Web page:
A. I was going to Microsoft. I thought MBAs were smart until I went to Microsoft. Then I was amongst 2,300 of the smartest people the world had to offer, in pursuing a dream to give information at your fingertips. So many times in life, you have to figure out, “What’s special about me? What can I bring to the table?”
I wasn’t the best coder. I wasn’t the smartest technology guy. But I do have leadership characteristics. I can galvanize people around a mission. I can galvanize them around “we can make history.” I can often bring out qualities in people they don’t know they have in themselves. That was my role in the early days.
I’ve often said, “It’s not how many times you get knocked down; it’s how many times you get back up.” The first time I heard that it was 2007, a year before we sold Cranium. I was at a toy industry event in Austin, Texas, and we were killing it. We were five out of six years “Game of the Year” winner, but I was still tired and fatigued, and I wanted to get home and see my kids. I walked into the lobby of my hotel and saw this limousine with my name on it, which was going to take me to the airport.
The driver was a young man who was stocky, strong, confident. I got into the back of the car. Our eyes met on the rearview mirror, and he started talking to me. He said to me, “How was your day?” I said, “My day’s good. How’s your day going?” But I was tired. I didn’t want to admit that I wasn’t on.
He said, “My day’s tough. I just had breakfast with three kids, all these challenges.” I said, “I have three kids.” We struck up this conversation and found a shared vocabulary that we started talking about. He told me he’d grown up in the South. He’d gone to Iraq for two years. While he was there, his wife had left him for another guy.
Our lives unfolded in this 20- or 30-minute journey to the airport. When I got out of the car, he walked around and opened the door with his strong hand, helped me out, and then looked at me and said, “Richard, remember in life, it’s not how many times you get knocked down. It’s how many times you get back up.”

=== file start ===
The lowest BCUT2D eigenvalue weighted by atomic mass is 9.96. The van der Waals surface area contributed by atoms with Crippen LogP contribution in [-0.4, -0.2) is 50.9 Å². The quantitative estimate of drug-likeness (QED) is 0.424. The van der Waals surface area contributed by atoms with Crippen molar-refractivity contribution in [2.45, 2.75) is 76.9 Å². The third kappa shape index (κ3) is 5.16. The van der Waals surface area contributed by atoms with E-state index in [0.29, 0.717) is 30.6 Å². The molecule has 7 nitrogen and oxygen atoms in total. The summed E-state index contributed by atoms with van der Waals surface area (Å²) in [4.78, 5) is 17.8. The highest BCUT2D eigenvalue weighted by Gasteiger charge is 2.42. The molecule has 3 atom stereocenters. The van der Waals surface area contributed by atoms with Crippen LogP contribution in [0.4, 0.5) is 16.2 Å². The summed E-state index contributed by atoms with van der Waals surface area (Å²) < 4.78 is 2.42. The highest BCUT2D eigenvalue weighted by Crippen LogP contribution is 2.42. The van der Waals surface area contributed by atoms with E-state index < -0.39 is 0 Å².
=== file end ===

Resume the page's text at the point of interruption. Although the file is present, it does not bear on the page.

As I watched that car drive away, I wanted to spend another 20 minutes with him in the car to give me more insight about his journey and how many times it takes to get back up, because that has been my life.
When I went to Microsoft, it was amazing. I was the poster child in recruiting photographs. I started 14 businesses at the company. It was fantastic. But all of a sudden, in 1998, I became old school. I was referred to as old school. I felt alienated in my own environment. I saw it go from 2,300 people to more than 80,000 people. When I felt the culture changed, I realized I didn’t feel as if I belonged, as I did in the beginning, so I decided to leave Microsoft.
I was so insecure. I wanted to reinvent myself. Growing up, I loved the DJ in Britain whose name was John Peel. John Peel broke The Clash, The Sex Pistols. He broke every major band. I wanted to be John Peel. After leaving Microsoft, I was so lost and disillusioned, I decided to try to be a DJ. I went to Bellevue Community College. Crazy! I was 32 years old and taking DJ classes because I wanted to reinvent myself with music.
I went there for seven months. I created a show. I even had a character. I really believed that I could reinvent myself as a DJ. I went to the Mountain, which is this very popular music station in Seattle, and I approached the CEO with my written proposal and my cassette tape, and I said to her, “I want to be a DJ at the Mountain.”
She looked at me so apologetically and said, “Do you really think it’s going to be that easy?” I said, “I studied for seven months. I’m ready to go.” She said, “Unfortunately, you’re not ready.” I looked at her and said, “I’m willing to come work for nothing. I’ll make coffee.” And she said, “I’m sorry, that’s not going to happen.”